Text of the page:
Social security and Swiss pensions

Christof Schürpf/Keystone

Swiss social security is split into three pillars, each with its own characteristics and goals that help retired people continue to finance their way of life after retirement. 

This content was published on January 4, 2018 - 15:18

Employers participate in the funding of most insurances with the exception of health insurance, which, unlike in the United States’ employer-based system, is financed by each insured person who pays premiums based on their age and where they live.

The three pillars of the Swiss social security system are: Old Age and Survivors/Disability Insurance, an occupational pension plan, and private investment options.

First pillar

The first is a state pension plan that consists of various insurance schemes such as the Old Age and Survivors InsuranceExternal link (OASI), Disability Insurance, and Unemployment Insurance. OASI and disability insurance are mandatory for all Swiss residents.

Men, at 65, and women, at 64, are entitled to an old-age pension. Payments may be started earlier by one or two years, but a fee is charged per year advanced. Payments can also be postponed by one to five years, which gives an increase in payments depending on the number of months postponed. In some cases, beneficiaries of old-age pensions can get a pension for a child and/or for their spouse.

For basic facts on disability insurance please go hereExternal link.

Second pillar

The second pillar is based on occupational pension plans and accident insurance. Employees who earn more than CHF21,150 a year are automatically insured by a second pillar pension fund. Pension plans and accident insurance have been mandatory for all employees for more than 25 years. The self-employed can join on a voluntary basis. When combined with the first pillar benefits, a person could expect to earn about 60% of their final salary after retirement to help maintain their standard of living.

Self-employed persons, wage-earners with an employment contract whose duration does not exceed three months, family members on a farm, or persons who, according to the disability insurance scheme, have a disability of at least 70% may optionally contribute to second-pillar schemes but are not required to do so.

For more on social insurance in Switzerland please visit the Federal Social Insurance OfficeExternal link.

Third pillar

The third pillar is a private, individual option that workers can use to help make up the remainder of their income not covered by the first two pillars. Such schemes are also protected by law and often offer tax advantages. These typically take the form of a retirement savings account (with tax breaks) or a flexible savings account (few if any tax breaks).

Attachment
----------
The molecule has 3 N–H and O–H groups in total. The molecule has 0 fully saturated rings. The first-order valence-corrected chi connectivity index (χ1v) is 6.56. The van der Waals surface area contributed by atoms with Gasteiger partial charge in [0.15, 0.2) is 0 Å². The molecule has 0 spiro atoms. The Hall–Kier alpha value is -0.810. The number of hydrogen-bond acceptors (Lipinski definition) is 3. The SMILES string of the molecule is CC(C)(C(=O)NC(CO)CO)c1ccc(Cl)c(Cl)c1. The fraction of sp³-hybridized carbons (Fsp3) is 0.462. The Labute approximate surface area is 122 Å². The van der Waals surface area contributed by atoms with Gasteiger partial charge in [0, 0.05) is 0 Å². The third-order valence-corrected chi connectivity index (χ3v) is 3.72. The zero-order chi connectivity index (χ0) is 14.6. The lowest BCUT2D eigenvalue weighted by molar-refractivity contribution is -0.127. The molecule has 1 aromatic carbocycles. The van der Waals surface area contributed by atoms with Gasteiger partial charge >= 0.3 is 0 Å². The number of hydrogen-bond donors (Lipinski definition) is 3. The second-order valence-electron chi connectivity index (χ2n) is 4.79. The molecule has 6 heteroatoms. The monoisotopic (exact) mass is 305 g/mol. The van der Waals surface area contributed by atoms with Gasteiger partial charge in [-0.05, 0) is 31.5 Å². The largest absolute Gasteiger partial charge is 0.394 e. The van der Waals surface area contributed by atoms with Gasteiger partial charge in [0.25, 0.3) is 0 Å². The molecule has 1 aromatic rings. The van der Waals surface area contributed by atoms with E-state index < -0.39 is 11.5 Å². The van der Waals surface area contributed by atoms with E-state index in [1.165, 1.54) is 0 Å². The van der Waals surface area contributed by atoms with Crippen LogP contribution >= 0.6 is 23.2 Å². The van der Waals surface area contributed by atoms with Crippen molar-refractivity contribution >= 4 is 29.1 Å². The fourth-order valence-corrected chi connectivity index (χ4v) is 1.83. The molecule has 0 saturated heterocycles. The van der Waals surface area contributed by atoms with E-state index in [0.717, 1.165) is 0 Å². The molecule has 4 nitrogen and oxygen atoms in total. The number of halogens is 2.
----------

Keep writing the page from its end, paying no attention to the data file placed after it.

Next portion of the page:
See section on Work life, Salaries, Deductions for more information.

Unemployment insurance

All workers in Switzerland who have not yet reached retirement age are insured against unemployment. Contributions are split between the employer and the employee. To receive payments, the following conditions must be met:

  • Have been employed for at least 12 months within the two years prior to requesting benefits.
  • Have Swiss residency and a work permit.
  • Be registered with the regional unemployment office.
  • Be actively looking for a job.

Unemployment benefits typically amount to about 70% of your average wage over the last six months to a year. Average wages are capped at CHF12,350 a month. You must have made at least CHF500 a month to qualify. Insured persons with children may receive 80% of their average salary.

For more on social insurance in Switzerland please visit the Federal Social Insurance OfficeExternal link or the portal ch.chExternal link.

Health insurance

Purchasing basic health insurance is compulsory for everyone residing in Switzerland. Since basic health insurance premiums are not tied to income, Swiss authorities subsidise those who have trouble making the payments. For more information, please see section on Daily Life, Insurance, Health.

Bilateral agreements

Switzerland has concluded bilateral and multilateral social security agreements with EU and EFTA states, as well as 15 other countries. These social security agreements determine the rights and obligations of citizens in relation to the social security system of another signatory state. The aim is to ensure the equal treatment of citizens from both Switzerland and the other state. For more information on agreements with specific countries, see this official publicationExternal link.

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